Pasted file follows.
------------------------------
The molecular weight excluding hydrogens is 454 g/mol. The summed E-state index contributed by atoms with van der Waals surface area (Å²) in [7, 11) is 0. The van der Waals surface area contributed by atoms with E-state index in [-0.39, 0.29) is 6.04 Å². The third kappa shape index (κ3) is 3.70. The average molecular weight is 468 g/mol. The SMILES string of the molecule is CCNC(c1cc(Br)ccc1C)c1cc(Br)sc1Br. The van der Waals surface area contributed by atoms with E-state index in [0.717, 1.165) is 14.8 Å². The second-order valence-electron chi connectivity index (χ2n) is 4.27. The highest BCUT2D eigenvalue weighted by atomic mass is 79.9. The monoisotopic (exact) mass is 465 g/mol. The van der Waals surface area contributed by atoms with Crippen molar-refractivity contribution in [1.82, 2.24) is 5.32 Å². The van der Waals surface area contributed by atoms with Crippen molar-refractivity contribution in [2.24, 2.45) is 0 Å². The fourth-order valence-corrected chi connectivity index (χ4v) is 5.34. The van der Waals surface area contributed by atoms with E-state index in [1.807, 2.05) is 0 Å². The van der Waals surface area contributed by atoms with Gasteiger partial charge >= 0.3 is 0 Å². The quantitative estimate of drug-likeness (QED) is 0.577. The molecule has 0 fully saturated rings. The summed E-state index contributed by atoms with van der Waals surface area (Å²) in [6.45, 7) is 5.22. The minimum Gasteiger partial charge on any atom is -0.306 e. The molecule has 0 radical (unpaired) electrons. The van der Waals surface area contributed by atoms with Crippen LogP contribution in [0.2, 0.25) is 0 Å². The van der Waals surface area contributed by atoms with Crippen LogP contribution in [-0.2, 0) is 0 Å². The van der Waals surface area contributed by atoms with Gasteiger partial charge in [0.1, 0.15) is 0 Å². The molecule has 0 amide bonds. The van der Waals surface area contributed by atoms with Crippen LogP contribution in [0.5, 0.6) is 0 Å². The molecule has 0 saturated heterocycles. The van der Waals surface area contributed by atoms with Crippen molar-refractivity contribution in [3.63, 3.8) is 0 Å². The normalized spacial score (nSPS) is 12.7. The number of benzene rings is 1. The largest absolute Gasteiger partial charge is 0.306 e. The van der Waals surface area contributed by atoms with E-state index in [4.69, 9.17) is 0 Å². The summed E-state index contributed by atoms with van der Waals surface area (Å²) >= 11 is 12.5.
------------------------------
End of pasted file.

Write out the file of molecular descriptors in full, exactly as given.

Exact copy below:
The molecular weight excluding hydrogens is 454 g/mol. The summed E-state index contributed by atoms with van der Waals surface area (Å²) in [7, 11) is 0. The van der Waals surface area contributed by atoms with E-state index in [-0.39, 0.29) is 6.04 Å². The third kappa shape index (κ3) is 3.70. The average molecular weight is 468 g/mol. The SMILES string of the molecule is CCNC(c1cc(Br)ccc1C)c1cc(Br)sc1Br. The van der Waals surface area contributed by atoms with E-state index in [0.717, 1.165) is 14.8 Å². The second-order valence-electron chi connectivity index (χ2n) is 4.27. The highest BCUT2D eigenvalue weighted by atomic mass is 79.9. The monoisotopic (exact) mass is 465 g/mol. The van der Waals surface area contributed by atoms with Crippen molar-refractivity contribution in [1.82, 2.24) is 5.32 Å². The van der Waals surface area contributed by atoms with Crippen molar-refractivity contribution in [2.24, 2.45) is 0 Å². The fourth-order valence-corrected chi connectivity index (χ4v) is 5.34. The van der Waals surface area contributed by atoms with E-state index in [1.807, 2.05) is 0 Å². The van der Waals surface area contributed by atoms with Gasteiger partial charge >= 0.3 is 0 Å². The quantitative estimate of drug-likeness (QED) is 0.577. The molecule has 0 fully saturated rings. The summed E-state index contributed by atoms with van der Waals surface area (Å²) in [6.45, 7) is 5.22. The minimum Gasteiger partial charge on any atom is -0.306 e. The molecule has 0 radical (unpaired) electrons. The van der Waals surface area contributed by atoms with Crippen LogP contribution in [0.2, 0.25) is 0 Å². The van der Waals surface area contributed by atoms with Crippen LogP contribution in [-0.2, 0) is 0 Å². The van der Waals surface area contributed by atoms with Gasteiger partial charge in [0.1, 0.15) is 0 Å². The molecule has 0 amide bonds. The van der Waals surface area contributed by atoms with Crippen LogP contribution in [0.5, 0.6) is 0 Å². The molecule has 0 saturated heterocycles. The van der Waals surface area contributed by atoms with Crippen molar-refractivity contribution in [3.63, 3.8) is 0 Å². The normalized spacial score (nSPS) is 12.7. The number of benzene rings is 1. The largest absolute Gasteiger partial charge is 0.306 e. The van der Waals surface area contributed by atoms with E-state index in [4.69, 9.17) is 0 Å². The summed E-state index contributed by atoms with van der Waals surface area (Å²) >= 11 is 12.5.